“I’m just hoping for a bit of luck – a horse can fall left or fall right, or a loose horse can turn up out of anywhere, and completely ruin your race in a flash – but hopefully I can get a good passage round. That’s the main thing.”
Richard Johnson: Will it be 20th time lucky?
All set to be champion jump jockey for the first time, having emerged from the shadow of the now retired AP McCoy, Richard ‘Dicky’ Johnson has the dubious distinction of having contested the most Grand Nationals without winning.
Since Celtic Abbey became his first mount in 1997, unseating him at The Chair, Johnson has taken part 19 years on the trot, and has twice been runner-up, on What’s Up Boys (2002) and Balthazar King two years ago.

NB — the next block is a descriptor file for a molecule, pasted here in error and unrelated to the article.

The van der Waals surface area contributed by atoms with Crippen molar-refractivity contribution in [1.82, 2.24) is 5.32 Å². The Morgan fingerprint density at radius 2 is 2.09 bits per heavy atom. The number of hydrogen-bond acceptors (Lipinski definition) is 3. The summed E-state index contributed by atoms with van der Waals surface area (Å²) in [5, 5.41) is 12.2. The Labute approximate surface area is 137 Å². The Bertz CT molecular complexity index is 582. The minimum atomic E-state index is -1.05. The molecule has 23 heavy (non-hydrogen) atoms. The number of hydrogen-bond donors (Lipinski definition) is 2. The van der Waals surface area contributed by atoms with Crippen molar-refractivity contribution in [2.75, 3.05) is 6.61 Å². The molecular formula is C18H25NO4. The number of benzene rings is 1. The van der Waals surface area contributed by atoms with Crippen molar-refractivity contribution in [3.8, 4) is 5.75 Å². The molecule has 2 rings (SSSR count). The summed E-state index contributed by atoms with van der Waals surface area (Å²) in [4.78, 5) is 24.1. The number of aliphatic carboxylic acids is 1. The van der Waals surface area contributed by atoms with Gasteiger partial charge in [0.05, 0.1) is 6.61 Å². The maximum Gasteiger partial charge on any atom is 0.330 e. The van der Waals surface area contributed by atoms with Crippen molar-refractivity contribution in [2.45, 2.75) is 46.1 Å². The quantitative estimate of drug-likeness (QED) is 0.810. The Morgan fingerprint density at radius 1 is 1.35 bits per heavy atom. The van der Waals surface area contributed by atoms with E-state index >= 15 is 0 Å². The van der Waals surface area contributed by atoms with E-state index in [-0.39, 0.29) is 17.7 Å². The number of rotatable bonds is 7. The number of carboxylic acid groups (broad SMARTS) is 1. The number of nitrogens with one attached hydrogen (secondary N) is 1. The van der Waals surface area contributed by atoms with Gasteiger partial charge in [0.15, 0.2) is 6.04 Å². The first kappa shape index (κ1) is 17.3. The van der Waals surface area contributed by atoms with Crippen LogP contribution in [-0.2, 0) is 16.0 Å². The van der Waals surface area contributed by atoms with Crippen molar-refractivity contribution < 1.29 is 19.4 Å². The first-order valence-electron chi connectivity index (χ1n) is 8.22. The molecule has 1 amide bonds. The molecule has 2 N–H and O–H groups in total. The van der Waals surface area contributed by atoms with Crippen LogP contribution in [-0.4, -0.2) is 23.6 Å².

This time he takes the mount on the Philip Hobbs-trained Kruzhlinin, a well-beaten 10th behind Pineau De Re in 2014 when under the care of Donald McCain, son of race legend Ginger. Kruzhlinin, along with The Last Samuri, was removed from McCain’s stable in October by owners Paul and Clare Rooney.
Johnson has won more than 3,000 races – making him easily the second most successful jump jockey of all time behind McCoy, to whom he was runner-up in 16 championships.
He said: “Kruzhlinin ticks a lot of boxes. He’s got a decent level of ability which is important and he travels well, along with the fact that he’s a big strong horse.
“You can never be too confident, but he fits the right profile.”
National win would be music to Bass’ ears
If things had worked out differently for rising star David Bass, he might have been performing on a very different stage on Grand National day.